A. “The advantage of the beautiful is that it’s more beguiling than off-putting. People hate moralizing even though there’s room for it, obviously. People hate being told, ‘You’re wrong, and here’s the truth.’

“But show them something beautiful and say, ‘Hey, look at that.’ It’s much more beguiling. It’s less off-putting. Beginning with the beautiful is a good way to go. It beguiles them in a way that they drop their defenses a bit.

“You bring someone to Chartres Cathedral and it’s hard not to say, ‘Wow. Look at this. Where did this come from?’ And then you get to questions of the good and the true. ‘What’s the doctrine that stands behind this place?’ ‘What’s the vision of life that made this place possible?’ So you get from the beautiful to the true and the good.

“But you put sugar around it, I suppose. It’s easier to swallow.”

Q. Tied to this relationship of faith and beauty and the challenge it places on our often utilitarian mindset is the role of prayer and worship in the life of the Church. Just as many in our society wouldn’t see the usefulness of beauty, they might also make the same conclusion about worship. How might lay Catholics understand the relationship between prayer, the liturgy—and especially the Eucharist—to the concrete and practical way that they strive to apply the faith in their daily lives and, through this, to spread the Gospel?

A. “I think in our culture, especially, the rediscovery of prayer is indispensable. Without it, you’re not able to share a relationship.

“And that’s what evangelization is. It’s not sharing ideas. That’s theology. It’s sharing a relationship. You are in love with Jesus Christ. You’re a friend of Jesus Christ. That’s only cultivated through prayer. So if you don’t have that, you don’t evangelize.

“You might get into good arguments and even win them. But you won’t evangelize very well. That’s a matter of sharing, ‘Here’s a friendship that I want to tell you about.’ ‘Here’s a person who’s become the center of my life and I want to tell you why.’ That’s evangelization and that’s only cultivated through prayer.

“But that’s really hard in our culture. People love to argue and to argue about the good, moralizing in both directions. Just go see the comments on my YouTube videos. We love doing that.

“So get immersed in this friendship. Spend time with this friend of yours.

“That’s a much harder thing. But it’s absolutely central to evangelization. Without it, we’ll just be arguing with each other and sharing ideas. But we won’t be evangelizing.”

Q. In your travels to so many places around the world to produce “Catholicism,” and in your life and ministry as a priest over the past 26 years, especially in the last decade, you’ve surely seen the multitude of challenges set against the mission of the Church, both by outsiders and, sadly, by those within the Church. Yet, you often seem so hopeful and convinced about the power of the Gospel and the Church’s proclamation of it. In the face of all of those challenges, why do you remain so hopeful and convinced?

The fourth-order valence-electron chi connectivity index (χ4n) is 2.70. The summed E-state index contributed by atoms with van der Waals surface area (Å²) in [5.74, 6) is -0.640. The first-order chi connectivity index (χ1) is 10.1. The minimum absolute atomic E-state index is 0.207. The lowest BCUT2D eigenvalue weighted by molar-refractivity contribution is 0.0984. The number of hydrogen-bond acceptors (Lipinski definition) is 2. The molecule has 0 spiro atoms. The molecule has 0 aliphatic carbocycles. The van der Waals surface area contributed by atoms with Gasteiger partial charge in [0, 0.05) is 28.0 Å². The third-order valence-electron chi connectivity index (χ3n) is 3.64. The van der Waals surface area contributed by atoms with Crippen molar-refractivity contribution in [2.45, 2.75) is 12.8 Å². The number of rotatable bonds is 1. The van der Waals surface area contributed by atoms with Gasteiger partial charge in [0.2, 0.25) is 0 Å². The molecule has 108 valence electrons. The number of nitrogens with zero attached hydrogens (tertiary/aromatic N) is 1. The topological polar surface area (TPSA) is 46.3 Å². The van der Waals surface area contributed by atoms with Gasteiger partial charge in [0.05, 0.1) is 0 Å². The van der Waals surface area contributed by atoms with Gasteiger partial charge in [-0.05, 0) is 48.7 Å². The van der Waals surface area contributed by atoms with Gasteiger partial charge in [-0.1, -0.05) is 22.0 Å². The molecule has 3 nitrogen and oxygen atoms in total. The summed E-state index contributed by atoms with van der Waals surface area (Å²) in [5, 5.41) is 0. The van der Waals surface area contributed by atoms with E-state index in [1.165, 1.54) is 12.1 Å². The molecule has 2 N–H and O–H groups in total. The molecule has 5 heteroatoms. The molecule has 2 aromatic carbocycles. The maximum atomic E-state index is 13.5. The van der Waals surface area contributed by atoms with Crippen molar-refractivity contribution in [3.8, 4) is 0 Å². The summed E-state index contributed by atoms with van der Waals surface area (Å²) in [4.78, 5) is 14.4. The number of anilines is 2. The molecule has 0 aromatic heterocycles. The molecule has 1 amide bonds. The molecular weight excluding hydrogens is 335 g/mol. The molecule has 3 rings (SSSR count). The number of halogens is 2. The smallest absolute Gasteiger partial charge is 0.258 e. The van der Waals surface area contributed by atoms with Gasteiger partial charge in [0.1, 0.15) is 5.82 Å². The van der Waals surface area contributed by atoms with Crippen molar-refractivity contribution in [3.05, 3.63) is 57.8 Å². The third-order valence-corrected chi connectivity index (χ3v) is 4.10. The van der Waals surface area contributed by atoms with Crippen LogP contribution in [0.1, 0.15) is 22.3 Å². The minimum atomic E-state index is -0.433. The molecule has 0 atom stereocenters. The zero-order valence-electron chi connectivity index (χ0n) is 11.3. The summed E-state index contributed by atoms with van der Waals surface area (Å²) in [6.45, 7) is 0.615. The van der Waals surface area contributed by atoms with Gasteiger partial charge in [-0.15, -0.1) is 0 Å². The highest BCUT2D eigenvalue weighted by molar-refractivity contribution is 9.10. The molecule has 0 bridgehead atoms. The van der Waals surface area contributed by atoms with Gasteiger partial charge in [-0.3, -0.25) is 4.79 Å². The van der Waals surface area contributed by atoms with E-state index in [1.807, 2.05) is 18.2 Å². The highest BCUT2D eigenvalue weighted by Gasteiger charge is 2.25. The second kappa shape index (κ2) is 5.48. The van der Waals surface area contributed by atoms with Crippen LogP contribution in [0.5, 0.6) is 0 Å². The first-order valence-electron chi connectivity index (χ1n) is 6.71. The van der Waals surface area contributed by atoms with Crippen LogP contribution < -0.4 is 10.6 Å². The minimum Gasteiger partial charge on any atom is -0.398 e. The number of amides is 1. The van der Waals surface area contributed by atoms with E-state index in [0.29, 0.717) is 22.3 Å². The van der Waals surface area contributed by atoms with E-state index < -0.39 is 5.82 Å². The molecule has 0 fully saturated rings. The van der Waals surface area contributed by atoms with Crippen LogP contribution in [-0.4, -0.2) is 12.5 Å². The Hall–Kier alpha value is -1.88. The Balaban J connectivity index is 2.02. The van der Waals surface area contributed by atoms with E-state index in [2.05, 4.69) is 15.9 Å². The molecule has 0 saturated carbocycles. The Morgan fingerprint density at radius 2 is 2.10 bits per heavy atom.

A. “I guess it’s because of that friendship with the Lord and the power of the Resurrection that God has won. That’s the ‘evangelion.’ That’s the Good News. God has won. God has defeated the powers of the world.

“The powers of the world are still around, and are always annoying and in your face. But we’ve won. And there’s the cross. That’s what the Holy Sepulchre still signals to me.

“I remember when we filmed in there. We got there super early, like 5 in the morning. And we found this little corner where there weren’t any people. And I talked about the Resurrection and why the Resurrection is the thing.

“I guess that’s what gives you the hope.

“It’s that God has won the victory, and so we can fight the good fight. Even though we’re losing skirmishes here and there, so what? The battle’s been won. So just get into the fight.

“And I’ve always been attracted to the more joyful people, like

G. K. Chesterton and Thomas Merton and people like that. They influenced me a lot when I was coming of age. It wasn’t so much the polemicists. It was the joyful warrior types.

“So I’ve tried, in my own small way, to imitate them.

“Chesterton had a huge impact on me when I was a young man. It wasn’t just the ‘gaudium de stilo’ [‘rejoicing in style’] in his great literary style, but the ‘joie de combat.’ He was a joyful knight. I think that’s the cool model for evangelizing.

“And then there’s the whole [Blessed] John Paul II thing. I entered college seminary as a kid in the fall of 1978 when he became pope. And so my whole time in the seminary and coming of age as a priest was all in the John Paul period.

“So you watch him. Watch how he did it. That’s where a lot of the inspiration for it came from.”

(To read the first part of this two-part interview with Father Robert Barron, click here. For more information on Word on Fire Ministries, log on to www.wordonfire.org.)